If drivers had an oil temp gauge for the engine, the trans oil, and the differential, they would be very surprised at how long it takes to bring them up to nearly full operating temperature. It is probably the far side of 20 miles, at least.
I shudder when people say something to the effect of ..."I don't beat on my car until the temp gauge shows me the engine is warm."
There's LOTS of other rotating bits that aren't there yet when your engine coolant is warm.
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Old 06-05-2016, 02:19 PM   #15
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Quote:
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Tigerstang,
If drivers had an oil temp gauge for the engine, the trans oil, and the differential, they would be very surprised at how long it takes to bring them up to nearly full operating temperature. It is probably the far side of 20 miles, at least.
I shudder when people say something to the effect of ..."I don't beat on my car until the temp gauge shows me the engine is warm."
There's LOTS of other rotating bits that aren't there yet when your engine coolant is warm.
The Camaro has a transmission temp Guage even in the standard. Kinda sad with all the million other things we can track low air fuel ratio, but no transmission temp.
But yeah, it's pretty scary the people that just jump in fire it up and run it hard

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Old 06-06-2016, 06:53 PM   #16
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I learned on old stuff as well. 1953 Dodge 3/4 ton USAF weapons carrier, and a 1960 Ford Falcon, three on the tree. The weapons carrier had the good old granny low. What do you do as far as trans temp when your waiting at the drags for your lane (group) number to be called and it could be an hour or more(if busy). How would you keep the temp up? I have been to a number of run what ya brung drag events over the years with mainly older muscle style cars. I don't remember any of us worrying about trans temp, just having the engine temp at a decent area. Really didn't want the vehicle hot either. Maybe just another era and technological time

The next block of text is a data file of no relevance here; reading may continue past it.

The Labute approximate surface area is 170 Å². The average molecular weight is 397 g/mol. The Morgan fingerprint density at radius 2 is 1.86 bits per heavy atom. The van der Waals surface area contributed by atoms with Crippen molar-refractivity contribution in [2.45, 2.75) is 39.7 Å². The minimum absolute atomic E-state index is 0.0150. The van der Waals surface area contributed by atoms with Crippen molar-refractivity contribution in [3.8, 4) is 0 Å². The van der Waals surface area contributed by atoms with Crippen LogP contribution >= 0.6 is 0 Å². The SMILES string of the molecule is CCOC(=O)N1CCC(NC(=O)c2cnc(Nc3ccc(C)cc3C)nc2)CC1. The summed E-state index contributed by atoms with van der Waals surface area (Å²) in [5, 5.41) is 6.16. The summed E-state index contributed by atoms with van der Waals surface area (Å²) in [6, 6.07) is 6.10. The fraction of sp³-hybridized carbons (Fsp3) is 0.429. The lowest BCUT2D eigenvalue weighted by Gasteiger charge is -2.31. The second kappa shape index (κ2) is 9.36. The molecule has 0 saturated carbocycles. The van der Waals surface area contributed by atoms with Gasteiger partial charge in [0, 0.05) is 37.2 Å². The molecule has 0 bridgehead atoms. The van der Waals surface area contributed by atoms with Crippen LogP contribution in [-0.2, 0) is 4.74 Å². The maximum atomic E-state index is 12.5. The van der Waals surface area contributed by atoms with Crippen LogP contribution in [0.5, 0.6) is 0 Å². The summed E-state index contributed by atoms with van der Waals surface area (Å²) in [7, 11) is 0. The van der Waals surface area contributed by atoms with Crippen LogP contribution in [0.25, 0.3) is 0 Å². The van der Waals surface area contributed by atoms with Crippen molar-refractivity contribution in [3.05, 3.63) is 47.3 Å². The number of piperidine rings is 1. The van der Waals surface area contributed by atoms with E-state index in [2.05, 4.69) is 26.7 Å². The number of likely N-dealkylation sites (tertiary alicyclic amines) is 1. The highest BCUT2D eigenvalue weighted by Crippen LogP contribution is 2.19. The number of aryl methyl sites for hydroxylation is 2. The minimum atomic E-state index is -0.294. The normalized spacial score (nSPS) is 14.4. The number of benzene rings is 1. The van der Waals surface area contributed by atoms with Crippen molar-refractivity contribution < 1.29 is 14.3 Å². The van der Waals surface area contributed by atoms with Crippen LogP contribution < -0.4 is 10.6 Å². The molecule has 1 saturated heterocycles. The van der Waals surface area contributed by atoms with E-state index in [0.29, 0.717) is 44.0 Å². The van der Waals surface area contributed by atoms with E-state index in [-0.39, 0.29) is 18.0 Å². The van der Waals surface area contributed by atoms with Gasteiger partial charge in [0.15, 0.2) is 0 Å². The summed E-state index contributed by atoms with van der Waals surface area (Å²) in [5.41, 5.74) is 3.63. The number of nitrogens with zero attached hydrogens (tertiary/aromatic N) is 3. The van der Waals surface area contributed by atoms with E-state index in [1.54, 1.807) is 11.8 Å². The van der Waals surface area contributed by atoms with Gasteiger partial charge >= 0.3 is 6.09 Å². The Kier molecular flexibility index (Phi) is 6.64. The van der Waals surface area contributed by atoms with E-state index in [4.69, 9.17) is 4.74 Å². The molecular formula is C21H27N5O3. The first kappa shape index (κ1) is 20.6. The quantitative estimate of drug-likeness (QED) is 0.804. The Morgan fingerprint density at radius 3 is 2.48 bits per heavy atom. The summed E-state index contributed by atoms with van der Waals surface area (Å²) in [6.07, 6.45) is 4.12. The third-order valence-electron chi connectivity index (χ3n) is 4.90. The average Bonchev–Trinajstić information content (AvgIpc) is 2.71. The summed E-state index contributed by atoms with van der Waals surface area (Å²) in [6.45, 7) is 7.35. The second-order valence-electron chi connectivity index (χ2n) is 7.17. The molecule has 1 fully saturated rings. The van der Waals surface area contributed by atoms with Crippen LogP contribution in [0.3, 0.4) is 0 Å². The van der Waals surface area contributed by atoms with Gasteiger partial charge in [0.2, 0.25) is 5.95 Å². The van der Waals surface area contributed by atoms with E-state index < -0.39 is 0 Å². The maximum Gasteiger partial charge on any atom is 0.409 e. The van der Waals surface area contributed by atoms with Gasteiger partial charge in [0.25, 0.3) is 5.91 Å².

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Old 06-06-2016, 08:06 PM   #17
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Hahaha that's awesome! Three on the tree lol

Well, as far as keeping it warm enough to not cause damage to the synchros, just let it idle every so often for about 10 minutes. Shifter in neutral, clutch OUT. This keeps the gears floating through the fluid and spinning at engine rpm. Also, the H pipe keeps the fluid warm. That's why I'm suggesting about 10 minutes unless it's real hot.

Lastly, don't worry about your new car running too hot, it's still going to run its best. Back in the day we had flex fans, big blocks, cast iron everything, not really much of a concern with a full aluminum block, multi speed electric fans, and a decent compression ratio with enough calculations being made constantly to ensure no damage to the engine.

If anyone else disagrees, please state why, ty